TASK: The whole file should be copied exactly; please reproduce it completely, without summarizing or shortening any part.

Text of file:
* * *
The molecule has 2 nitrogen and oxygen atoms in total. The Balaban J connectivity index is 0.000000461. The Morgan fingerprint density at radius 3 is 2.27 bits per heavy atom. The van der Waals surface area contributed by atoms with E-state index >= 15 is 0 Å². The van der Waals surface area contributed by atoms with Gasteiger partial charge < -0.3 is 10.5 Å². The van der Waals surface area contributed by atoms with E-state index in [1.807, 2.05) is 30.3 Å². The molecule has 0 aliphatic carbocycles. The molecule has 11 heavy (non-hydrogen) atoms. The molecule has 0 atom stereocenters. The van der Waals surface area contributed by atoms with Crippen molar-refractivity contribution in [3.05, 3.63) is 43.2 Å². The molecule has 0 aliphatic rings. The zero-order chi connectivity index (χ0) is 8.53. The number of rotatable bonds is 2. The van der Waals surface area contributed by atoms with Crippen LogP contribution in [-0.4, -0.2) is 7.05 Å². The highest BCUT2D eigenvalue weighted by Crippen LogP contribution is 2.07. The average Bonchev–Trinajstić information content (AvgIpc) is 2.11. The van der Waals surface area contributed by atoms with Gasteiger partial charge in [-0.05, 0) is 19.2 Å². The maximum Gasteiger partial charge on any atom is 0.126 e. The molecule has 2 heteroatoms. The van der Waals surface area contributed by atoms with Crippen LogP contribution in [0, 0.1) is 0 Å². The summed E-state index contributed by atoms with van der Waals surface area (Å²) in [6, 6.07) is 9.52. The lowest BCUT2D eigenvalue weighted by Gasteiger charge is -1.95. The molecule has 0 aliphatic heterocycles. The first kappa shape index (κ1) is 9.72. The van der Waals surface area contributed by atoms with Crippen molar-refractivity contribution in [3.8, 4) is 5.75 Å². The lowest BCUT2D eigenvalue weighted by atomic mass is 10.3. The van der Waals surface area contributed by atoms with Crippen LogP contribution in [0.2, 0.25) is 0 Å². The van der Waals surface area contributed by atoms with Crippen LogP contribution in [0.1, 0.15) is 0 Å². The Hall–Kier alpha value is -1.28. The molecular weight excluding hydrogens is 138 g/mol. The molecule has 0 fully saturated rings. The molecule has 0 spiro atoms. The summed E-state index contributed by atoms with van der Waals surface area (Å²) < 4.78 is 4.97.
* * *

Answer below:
The molecule has 2 nitrogen and oxygen atoms in total. The Balaban J connectivity index is 0.000000461. The Morgan fingerprint density at radius 3 is 2.27 bits per heavy atom. The van der Waals surface area contributed by atoms with E-state index >= 15 is 0 Å². The van der Waals surface area contributed by atoms with Gasteiger partial charge < -0.3 is 10.5 Å². The van der Waals surface area contributed by atoms with E-state index in [1.807, 2.05) is 30.3 Å². The molecule has 0 aliphatic carbocycles. The molecule has 11 heavy (non-hydrogen) atoms. The molecule has 0 atom stereocenters. The van der Waals surface area contributed by atoms with Crippen molar-refractivity contribution in [3.05, 3.63) is 43.2 Å². The molecule has 0 aliphatic rings. The zero-order chi connectivity index (χ0) is 8.53. The number of rotatable bonds is 2. The van der Waals surface area contributed by atoms with Crippen LogP contribution in [-0.4, -0.2) is 7.05 Å². The highest BCUT2D eigenvalue weighted by Crippen LogP contribution is 2.07. The average Bonchev–Trinajstić information content (AvgIpc) is 2.11. The van der Waals surface area contributed by atoms with Gasteiger partial charge in [-0.05, 0) is 19.2 Å². The maximum Gasteiger partial charge on any atom is 0.126 e. The molecule has 2 heteroatoms. The van der Waals surface area contributed by atoms with Crippen LogP contribution in [0, 0.1) is 0 Å². The summed E-state index contributed by atoms with van der Waals surface area (Å²) in [6, 6.07) is 9.52. The lowest BCUT2D eigenvalue weighted by Gasteiger charge is -1.95. The molecule has 0 aliphatic heterocycles. The first kappa shape index (κ1) is 9.72. The van der Waals surface area contributed by atoms with Crippen molar-refractivity contribution in [3.8, 4) is 5.75 Å². The lowest BCUT2D eigenvalue weighted by atomic mass is 10.3. The van der Waals surface area contributed by atoms with Crippen LogP contribution in [0.2, 0.25) is 0 Å². The van der Waals surface area contributed by atoms with Crippen LogP contribution in [0.1, 0.15) is 0 Å². The Hall–Kier alpha value is -1.28. The molecular weight excluding hydrogens is 138 g/mol. The molecule has 0 fully saturated rings. The molecule has 0 spiro atoms. The summed E-state index contributed by atoms with van der Waals surface area (Å²) < 4.78 is 4.97.